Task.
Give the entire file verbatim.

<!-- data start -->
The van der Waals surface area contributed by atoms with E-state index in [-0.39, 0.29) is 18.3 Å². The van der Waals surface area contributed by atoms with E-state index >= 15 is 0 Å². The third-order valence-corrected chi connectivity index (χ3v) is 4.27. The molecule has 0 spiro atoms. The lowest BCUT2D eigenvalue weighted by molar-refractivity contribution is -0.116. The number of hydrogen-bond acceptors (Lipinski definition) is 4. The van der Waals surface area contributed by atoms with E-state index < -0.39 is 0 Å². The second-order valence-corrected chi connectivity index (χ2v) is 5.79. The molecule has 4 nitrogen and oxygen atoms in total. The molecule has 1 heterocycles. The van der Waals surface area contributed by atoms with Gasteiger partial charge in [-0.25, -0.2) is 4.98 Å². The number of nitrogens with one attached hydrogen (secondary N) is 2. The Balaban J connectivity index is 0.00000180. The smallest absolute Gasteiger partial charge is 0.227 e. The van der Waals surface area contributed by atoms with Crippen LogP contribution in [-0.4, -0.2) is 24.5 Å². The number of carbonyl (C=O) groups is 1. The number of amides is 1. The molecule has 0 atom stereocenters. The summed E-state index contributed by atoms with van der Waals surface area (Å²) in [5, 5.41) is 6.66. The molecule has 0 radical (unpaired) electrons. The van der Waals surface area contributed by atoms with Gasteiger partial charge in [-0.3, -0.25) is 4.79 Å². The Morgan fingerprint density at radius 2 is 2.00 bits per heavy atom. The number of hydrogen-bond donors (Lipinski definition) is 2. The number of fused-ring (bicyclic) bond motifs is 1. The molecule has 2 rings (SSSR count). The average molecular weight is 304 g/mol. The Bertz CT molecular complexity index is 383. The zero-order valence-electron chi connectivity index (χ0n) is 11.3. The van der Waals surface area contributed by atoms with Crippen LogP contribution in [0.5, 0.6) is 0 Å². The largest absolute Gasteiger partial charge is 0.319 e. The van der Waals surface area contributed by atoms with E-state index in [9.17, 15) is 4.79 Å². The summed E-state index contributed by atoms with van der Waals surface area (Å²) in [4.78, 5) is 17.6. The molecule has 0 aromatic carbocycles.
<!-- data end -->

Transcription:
The van der Waals surface area contributed by atoms with E-state index in [-0.39, 0.29) is 18.3 Å². The van der Waals surface area contributed by atoms with E-state index >= 15 is 0 Å². The third-order valence-corrected chi connectivity index (χ3v) is 4.27. The molecule has 0 spiro atoms. The lowest BCUT2D eigenvalue weighted by molar-refractivity contribution is -0.116. The number of hydrogen-bond acceptors (Lipinski definition) is 4. The van der Waals surface area contributed by atoms with E-state index < -0.39 is 0 Å². The second-order valence-corrected chi connectivity index (χ2v) is 5.79. The molecule has 4 nitrogen and oxygen atoms in total. The molecule has 1 heterocycles. The van der Waals surface area contributed by atoms with Gasteiger partial charge in [-0.25, -0.2) is 4.98 Å². The number of nitrogens with one attached hydrogen (secondary N) is 2. The Balaban J connectivity index is 0.00000180. The smallest absolute Gasteiger partial charge is 0.227 e. The van der Waals surface area contributed by atoms with Crippen LogP contribution in [-0.4, -0.2) is 24.5 Å². The number of carbonyl (C=O) groups is 1. The number of amides is 1. The molecule has 0 atom stereocenters. The summed E-state index contributed by atoms with van der Waals surface area (Å²) in [5, 5.41) is 6.66. The molecule has 0 radical (unpaired) electrons. The van der Waals surface area contributed by atoms with Gasteiger partial charge in [-0.3, -0.25) is 4.79 Å². The Morgan fingerprint density at radius 2 is 2.00 bits per heavy atom. The number of hydrogen-bond donors (Lipinski definition) is 2. The number of fused-ring (bicyclic) bond motifs is 1. The molecule has 2 rings (SSSR count). The average molecular weight is 304 g/mol. The Bertz CT molecular complexity index is 383. The zero-order valence-electron chi connectivity index (χ0n) is 11.3. The van der Waals surface area contributed by atoms with Crippen LogP contribution in [0.5, 0.6) is 0 Å². The largest absolute Gasteiger partial charge is 0.319 e. The van der Waals surface area contributed by atoms with E-state index in [9.17, 15) is 4.79 Å². The summed E-state index contributed by atoms with van der Waals surface area (Å²) in [4.78, 5) is 17.6. The molecule has 0 aromatic carbocycles.